…but DON'T try on too many wedding dresses.
We're not trying to confuse you here—we just mean that you shouldn't feel forced to try on more or fewer gowns than you want. According to Lacy Pool, a bridal stylist and blogger for Serendipity Bridal, you can suffer wedding dress overload (and total panic) if you feel like you must try on 20 different dresses at each salon you visit.
"Too many choices and too many places can add stress and confusion," Pool says. Nine times out of 10, you will go back to your first salon and order your favorite gown anyway, so go with your gut." Pool's tip: Find a bridal salon that carries your top three designers and "gets" your style.
DON'T feel like you must bring an audience when you try on wedding dresses.
Wedding TV shows make it look like you need to bring every one of your female relatives, your neighbor and your kindergarten teacher with you to help with the dress search. "I felt pressure to bring a group of girlfriends with me," says Breen Halle, 28, from Miami Beach, Fla., who was married in February.
"The result was negative. Too many opinions, thoughts, and coordination. I found success going to the salon myself and selecting my gown. And I learned it's perfectly normal to go alone—not to mention stress-free."
DON'T forget that all wedding dress and accessory sales are usually final.
Gulp—no pressure, right? But it's a realistic reminder that you should stay serious in your search for your wedding dress and accessories. "I had an impulse buy of a fun fascinator," says Lori Lenz, 40,."Now I realize it doesn't really work with the rest of the wedding and I should just get a simple veil. Only now, I have a hundred-dollar clip-on hat that I didn't realize was nonreturnable. "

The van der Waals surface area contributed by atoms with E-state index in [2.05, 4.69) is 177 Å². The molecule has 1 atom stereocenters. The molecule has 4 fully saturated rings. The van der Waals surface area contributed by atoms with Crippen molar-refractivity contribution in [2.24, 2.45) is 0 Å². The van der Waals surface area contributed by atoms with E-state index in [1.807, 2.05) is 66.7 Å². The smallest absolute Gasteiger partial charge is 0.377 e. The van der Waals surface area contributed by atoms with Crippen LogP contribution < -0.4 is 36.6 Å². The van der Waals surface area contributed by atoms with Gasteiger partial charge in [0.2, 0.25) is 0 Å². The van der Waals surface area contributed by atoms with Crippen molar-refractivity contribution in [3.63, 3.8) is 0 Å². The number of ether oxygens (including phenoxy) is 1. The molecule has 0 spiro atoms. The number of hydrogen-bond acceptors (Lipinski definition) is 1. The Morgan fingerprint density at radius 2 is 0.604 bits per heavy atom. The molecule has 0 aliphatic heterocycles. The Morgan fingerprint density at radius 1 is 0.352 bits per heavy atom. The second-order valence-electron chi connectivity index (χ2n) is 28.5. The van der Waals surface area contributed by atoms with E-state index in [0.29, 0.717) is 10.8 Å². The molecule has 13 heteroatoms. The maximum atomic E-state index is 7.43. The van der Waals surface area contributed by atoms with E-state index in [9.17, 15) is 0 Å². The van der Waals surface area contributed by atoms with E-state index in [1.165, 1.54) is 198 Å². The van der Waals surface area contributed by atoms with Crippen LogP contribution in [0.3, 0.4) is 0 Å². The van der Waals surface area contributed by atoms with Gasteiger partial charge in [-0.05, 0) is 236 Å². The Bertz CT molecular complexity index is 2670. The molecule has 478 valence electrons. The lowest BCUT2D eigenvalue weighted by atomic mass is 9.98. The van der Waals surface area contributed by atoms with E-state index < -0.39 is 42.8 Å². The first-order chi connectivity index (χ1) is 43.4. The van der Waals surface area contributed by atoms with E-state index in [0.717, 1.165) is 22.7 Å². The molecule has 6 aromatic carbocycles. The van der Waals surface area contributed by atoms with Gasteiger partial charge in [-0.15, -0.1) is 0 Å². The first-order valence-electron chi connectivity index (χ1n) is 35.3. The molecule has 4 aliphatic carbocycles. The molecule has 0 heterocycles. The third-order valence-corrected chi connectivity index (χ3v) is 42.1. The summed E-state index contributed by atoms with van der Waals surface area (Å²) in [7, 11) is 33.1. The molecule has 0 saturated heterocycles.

DO ask lots of questions while trying on wedding dresses.
You should ask questions of the boutique owner and staff—but also of yourself. "You should always ask yourself a few questions to make sure the dress you love not only makes you feel spectacular but also works for the activities of the day," says Nicole Brewer, David's Bridal style council member, and celebrity stylist. "Make sure you have the answers to these: Do I feel beautiful, confident and comfortable? Can I dance in it?
Can I sit down? Am I self-conscious about any part of my body in my dress?" Although a gown may be gorgeous, if you can't move in it all night and feel trapped, mum
And lastly, always trust your instincts. Ask yourself, can I really see myself walking down the aisle swathed in this gown? Is this how I pictured myself looking like a bride? If not, take it off and move on. But if the dress passes muster, take a deep breath, smile at your reflection, and breathe a huge sigh of relief -- your search is over! y-style, it's not the right one for you.